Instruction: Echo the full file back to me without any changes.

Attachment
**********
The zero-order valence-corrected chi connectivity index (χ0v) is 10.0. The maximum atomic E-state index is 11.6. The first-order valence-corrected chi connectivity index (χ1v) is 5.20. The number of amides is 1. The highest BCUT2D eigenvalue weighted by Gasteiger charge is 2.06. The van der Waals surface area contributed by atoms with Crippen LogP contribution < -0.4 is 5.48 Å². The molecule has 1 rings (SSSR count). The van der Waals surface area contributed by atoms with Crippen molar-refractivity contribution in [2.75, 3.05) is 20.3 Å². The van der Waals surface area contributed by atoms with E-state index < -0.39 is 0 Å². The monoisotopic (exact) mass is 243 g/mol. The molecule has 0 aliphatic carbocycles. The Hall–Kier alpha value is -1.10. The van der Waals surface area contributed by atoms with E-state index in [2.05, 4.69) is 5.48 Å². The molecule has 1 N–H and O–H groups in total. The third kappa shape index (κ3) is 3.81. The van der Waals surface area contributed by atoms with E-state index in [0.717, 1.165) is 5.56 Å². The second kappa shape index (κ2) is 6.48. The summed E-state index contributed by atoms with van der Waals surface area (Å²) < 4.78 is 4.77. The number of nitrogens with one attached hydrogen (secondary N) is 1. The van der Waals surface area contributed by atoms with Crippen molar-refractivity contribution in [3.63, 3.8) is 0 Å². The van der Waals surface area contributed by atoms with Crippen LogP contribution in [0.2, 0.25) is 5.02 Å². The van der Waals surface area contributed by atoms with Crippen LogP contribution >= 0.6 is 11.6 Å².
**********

The zero-order valence-corrected chi connectivity index (χ0v) is 10.0. The maximum atomic E-state index is 11.6. The first-order valence-corrected chi connectivity index (χ1v) is 5.20. The number of amides is 1. The highest BCUT2D eigenvalue weighted by Gasteiger charge is 2.06. The van der Waals surface area contributed by atoms with Crippen LogP contribution < -0.4 is 5.48 Å². The molecule has 1 rings (SSSR count). The van der Waals surface area contributed by atoms with Crippen molar-refractivity contribution in [2.75, 3.05) is 20.3 Å². The van der Waals surface area contributed by atoms with E-state index < -0.39 is 0 Å². The monoisotopic (exact) mass is 243 g/mol. The molecule has 0 aliphatic carbocycles. The Hall–Kier alpha value is -1.10. The van der Waals surface area contributed by atoms with E-state index in [2.05, 4.69) is 5.48 Å². The molecule has 1 N–H and O–H groups in total. The third kappa shape index (κ3) is 3.81. The van der Waals surface area contributed by atoms with E-state index in [0.717, 1.165) is 5.56 Å². The second kappa shape index (κ2) is 6.48. The summed E-state index contributed by atoms with van der Waals surface area (Å²) < 4.78 is 4.77. The number of nitrogens with one attached hydrogen (secondary N) is 1. The van der Waals surface area contributed by atoms with Crippen molar-refractivity contribution in [3.63, 3.8) is 0 Å². The van der Waals surface area contributed by atoms with Crippen LogP contribution in [0.2, 0.25) is 5.02 Å². The van der Waals surface area contributed by atoms with Crippen LogP contribution >= 0.6 is 11.6 Å².